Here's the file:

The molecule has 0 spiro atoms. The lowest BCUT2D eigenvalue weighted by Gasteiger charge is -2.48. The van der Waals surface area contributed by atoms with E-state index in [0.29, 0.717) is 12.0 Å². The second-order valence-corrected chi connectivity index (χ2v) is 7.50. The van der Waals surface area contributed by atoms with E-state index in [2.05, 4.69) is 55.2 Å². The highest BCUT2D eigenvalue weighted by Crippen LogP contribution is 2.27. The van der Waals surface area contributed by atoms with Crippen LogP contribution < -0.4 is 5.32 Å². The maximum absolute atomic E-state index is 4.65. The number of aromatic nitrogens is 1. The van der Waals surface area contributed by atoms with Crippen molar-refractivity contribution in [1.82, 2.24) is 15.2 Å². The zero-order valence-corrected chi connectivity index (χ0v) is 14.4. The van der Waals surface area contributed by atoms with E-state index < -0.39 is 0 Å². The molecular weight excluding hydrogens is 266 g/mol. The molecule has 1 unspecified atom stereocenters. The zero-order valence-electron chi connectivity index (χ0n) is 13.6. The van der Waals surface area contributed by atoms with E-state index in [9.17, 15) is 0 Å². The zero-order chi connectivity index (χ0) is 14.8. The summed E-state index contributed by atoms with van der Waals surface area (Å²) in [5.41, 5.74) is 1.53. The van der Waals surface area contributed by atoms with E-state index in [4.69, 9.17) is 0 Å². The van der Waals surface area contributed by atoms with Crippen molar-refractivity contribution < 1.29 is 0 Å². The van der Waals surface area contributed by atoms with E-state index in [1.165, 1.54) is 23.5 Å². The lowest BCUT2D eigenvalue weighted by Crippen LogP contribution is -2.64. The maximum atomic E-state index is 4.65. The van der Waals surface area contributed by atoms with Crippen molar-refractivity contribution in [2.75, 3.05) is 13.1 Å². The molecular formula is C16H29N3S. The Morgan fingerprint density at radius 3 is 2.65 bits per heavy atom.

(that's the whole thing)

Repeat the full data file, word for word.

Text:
The molecule has 0 spiro atoms. The lowest BCUT2D eigenvalue weighted by Gasteiger charge is -2.48. The van der Waals surface area contributed by atoms with E-state index in [0.29, 0.717) is 12.0 Å². The second-order valence-corrected chi connectivity index (χ2v) is 7.50. The van der Waals surface area contributed by atoms with E-state index in [2.05, 4.69) is 55.2 Å². The highest BCUT2D eigenvalue weighted by Crippen LogP contribution is 2.27. The van der Waals surface area contributed by atoms with Crippen LogP contribution < -0.4 is 5.32 Å². The maximum absolute atomic E-state index is 4.65. The number of aromatic nitrogens is 1. The van der Waals surface area contributed by atoms with Crippen molar-refractivity contribution in [1.82, 2.24) is 15.2 Å². The zero-order valence-corrected chi connectivity index (χ0v) is 14.4. The van der Waals surface area contributed by atoms with E-state index < -0.39 is 0 Å². The molecular weight excluding hydrogens is 266 g/mol. The molecule has 1 unspecified atom stereocenters. The zero-order valence-electron chi connectivity index (χ0n) is 13.6. The van der Waals surface area contributed by atoms with E-state index in [9.17, 15) is 0 Å². The zero-order chi connectivity index (χ0) is 14.8. The summed E-state index contributed by atoms with van der Waals surface area (Å²) in [5.41, 5.74) is 1.53. The van der Waals surface area contributed by atoms with E-state index in [4.69, 9.17) is 0 Å². The van der Waals surface area contributed by atoms with Crippen molar-refractivity contribution < 1.29 is 0 Å². The van der Waals surface area contributed by atoms with E-state index in [1.165, 1.54) is 23.5 Å². The lowest BCUT2D eigenvalue weighted by Crippen LogP contribution is -2.64. The maximum atomic E-state index is 4.65. The van der Waals surface area contributed by atoms with Crippen molar-refractivity contribution in [2.75, 3.05) is 13.1 Å². The molecular formula is C16H29N3S. The Morgan fingerprint density at radius 3 is 2.65 bits per heavy atom.